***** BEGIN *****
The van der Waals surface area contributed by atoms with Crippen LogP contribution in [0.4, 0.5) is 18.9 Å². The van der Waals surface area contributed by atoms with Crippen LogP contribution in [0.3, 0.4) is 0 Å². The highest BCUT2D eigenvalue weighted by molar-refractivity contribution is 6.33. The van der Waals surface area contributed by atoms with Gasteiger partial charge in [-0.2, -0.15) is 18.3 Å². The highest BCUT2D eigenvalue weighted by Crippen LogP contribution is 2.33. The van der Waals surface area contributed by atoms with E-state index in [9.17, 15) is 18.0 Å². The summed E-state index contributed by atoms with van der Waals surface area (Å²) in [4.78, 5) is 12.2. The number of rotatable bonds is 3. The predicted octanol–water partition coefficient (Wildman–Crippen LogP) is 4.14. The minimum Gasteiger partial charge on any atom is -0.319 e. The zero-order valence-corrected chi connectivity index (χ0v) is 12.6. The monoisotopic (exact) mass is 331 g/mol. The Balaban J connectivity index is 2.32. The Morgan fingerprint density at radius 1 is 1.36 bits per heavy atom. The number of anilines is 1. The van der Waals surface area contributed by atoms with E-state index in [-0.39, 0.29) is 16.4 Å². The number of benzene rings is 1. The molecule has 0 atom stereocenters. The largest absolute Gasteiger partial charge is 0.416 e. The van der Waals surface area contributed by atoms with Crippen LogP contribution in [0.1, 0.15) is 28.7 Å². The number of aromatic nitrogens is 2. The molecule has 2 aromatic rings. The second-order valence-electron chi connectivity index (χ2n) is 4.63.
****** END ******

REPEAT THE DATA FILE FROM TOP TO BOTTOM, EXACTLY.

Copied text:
The van der Waals surface area contributed by atoms with Crippen LogP contribution in [0.4, 0.5) is 18.9 Å². The van der Waals surface area contributed by atoms with Crippen LogP contribution in [0.3, 0.4) is 0 Å². The highest BCUT2D eigenvalue weighted by molar-refractivity contribution is 6.33. The van der Waals surface area contributed by atoms with Gasteiger partial charge in [-0.2, -0.15) is 18.3 Å². The highest BCUT2D eigenvalue weighted by Crippen LogP contribution is 2.33. The van der Waals surface area contributed by atoms with E-state index in [9.17, 15) is 18.0 Å². The summed E-state index contributed by atoms with van der Waals surface area (Å²) in [4.78, 5) is 12.2. The number of rotatable bonds is 3. The predicted octanol–water partition coefficient (Wildman–Crippen LogP) is 4.14. The minimum Gasteiger partial charge on any atom is -0.319 e. The zero-order valence-corrected chi connectivity index (χ0v) is 12.6. The monoisotopic (exact) mass is 331 g/mol. The Balaban J connectivity index is 2.32. The Morgan fingerprint density at radius 1 is 1.36 bits per heavy atom. The number of anilines is 1. The van der Waals surface area contributed by atoms with E-state index in [-0.39, 0.29) is 16.4 Å². The number of benzene rings is 1. The molecule has 0 atom stereocenters. The largest absolute Gasteiger partial charge is 0.416 e. The van der Waals surface area contributed by atoms with Crippen LogP contribution in [0.1, 0.15) is 28.7 Å². The number of aromatic nitrogens is 2. The molecule has 2 aromatic rings. The second-order valence-electron chi connectivity index (χ2n) is 4.63.